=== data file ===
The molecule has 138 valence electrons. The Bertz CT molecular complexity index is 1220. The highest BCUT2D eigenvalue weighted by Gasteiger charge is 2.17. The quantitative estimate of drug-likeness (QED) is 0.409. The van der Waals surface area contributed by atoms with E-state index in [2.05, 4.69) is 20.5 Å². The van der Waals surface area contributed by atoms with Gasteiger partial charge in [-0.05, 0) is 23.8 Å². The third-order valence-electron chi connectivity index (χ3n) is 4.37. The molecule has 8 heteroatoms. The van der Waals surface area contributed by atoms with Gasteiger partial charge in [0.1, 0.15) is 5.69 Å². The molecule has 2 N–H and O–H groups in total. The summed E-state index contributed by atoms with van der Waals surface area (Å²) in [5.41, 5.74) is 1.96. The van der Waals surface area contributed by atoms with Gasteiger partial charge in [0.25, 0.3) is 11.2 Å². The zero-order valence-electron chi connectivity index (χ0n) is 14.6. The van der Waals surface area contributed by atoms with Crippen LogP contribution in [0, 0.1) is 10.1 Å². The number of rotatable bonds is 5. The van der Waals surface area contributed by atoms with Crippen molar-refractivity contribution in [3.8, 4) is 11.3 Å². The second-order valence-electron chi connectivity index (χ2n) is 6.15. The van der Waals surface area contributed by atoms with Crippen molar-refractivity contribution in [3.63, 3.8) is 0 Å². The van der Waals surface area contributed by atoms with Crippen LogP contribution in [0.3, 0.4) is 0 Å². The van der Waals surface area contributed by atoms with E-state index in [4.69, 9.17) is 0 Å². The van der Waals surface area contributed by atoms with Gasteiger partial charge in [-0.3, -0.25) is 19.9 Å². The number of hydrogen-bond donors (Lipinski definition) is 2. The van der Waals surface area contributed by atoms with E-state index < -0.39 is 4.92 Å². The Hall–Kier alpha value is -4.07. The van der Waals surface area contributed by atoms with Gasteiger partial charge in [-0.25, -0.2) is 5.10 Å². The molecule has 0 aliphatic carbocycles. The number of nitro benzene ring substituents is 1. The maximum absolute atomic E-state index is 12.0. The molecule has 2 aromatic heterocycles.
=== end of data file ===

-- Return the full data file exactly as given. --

The molecule has 138 valence electrons. The Bertz CT molecular complexity index is 1220. The highest BCUT2D eigenvalue weighted by Gasteiger charge is 2.17. The quantitative estimate of drug-likeness (QED) is 0.409. The van der Waals surface area contributed by atoms with E-state index in [2.05, 4.69) is 20.5 Å². The van der Waals surface area contributed by atoms with Gasteiger partial charge in [-0.05, 0) is 23.8 Å². The third-order valence-electron chi connectivity index (χ3n) is 4.37. The molecule has 8 heteroatoms. The van der Waals surface area contributed by atoms with Gasteiger partial charge in [0.1, 0.15) is 5.69 Å². The molecule has 2 N–H and O–H groups in total. The summed E-state index contributed by atoms with van der Waals surface area (Å²) in [5.41, 5.74) is 1.96. The van der Waals surface area contributed by atoms with Gasteiger partial charge in [0.25, 0.3) is 11.2 Å². The zero-order valence-electron chi connectivity index (χ0n) is 14.6. The van der Waals surface area contributed by atoms with Crippen LogP contribution in [0, 0.1) is 10.1 Å². The number of rotatable bonds is 5. The van der Waals surface area contributed by atoms with Crippen molar-refractivity contribution in [3.8, 4) is 11.3 Å². The second-order valence-electron chi connectivity index (χ2n) is 6.15. The van der Waals surface area contributed by atoms with Crippen molar-refractivity contribution in [3.63, 3.8) is 0 Å². The van der Waals surface area contributed by atoms with Crippen LogP contribution in [0.3, 0.4) is 0 Å². The van der Waals surface area contributed by atoms with E-state index in [4.69, 9.17) is 0 Å². The van der Waals surface area contributed by atoms with Gasteiger partial charge in [-0.3, -0.25) is 19.9 Å². The number of hydrogen-bond donors (Lipinski definition) is 2. The van der Waals surface area contributed by atoms with E-state index < -0.39 is 4.92 Å². The Hall–Kier alpha value is -4.07. The van der Waals surface area contributed by atoms with Gasteiger partial charge in [-0.25, -0.2) is 5.10 Å². The molecule has 0 aliphatic carbocycles. The number of nitro benzene ring substituents is 1. The maximum absolute atomic E-state index is 12.0. The molecule has 2 aromatic heterocycles.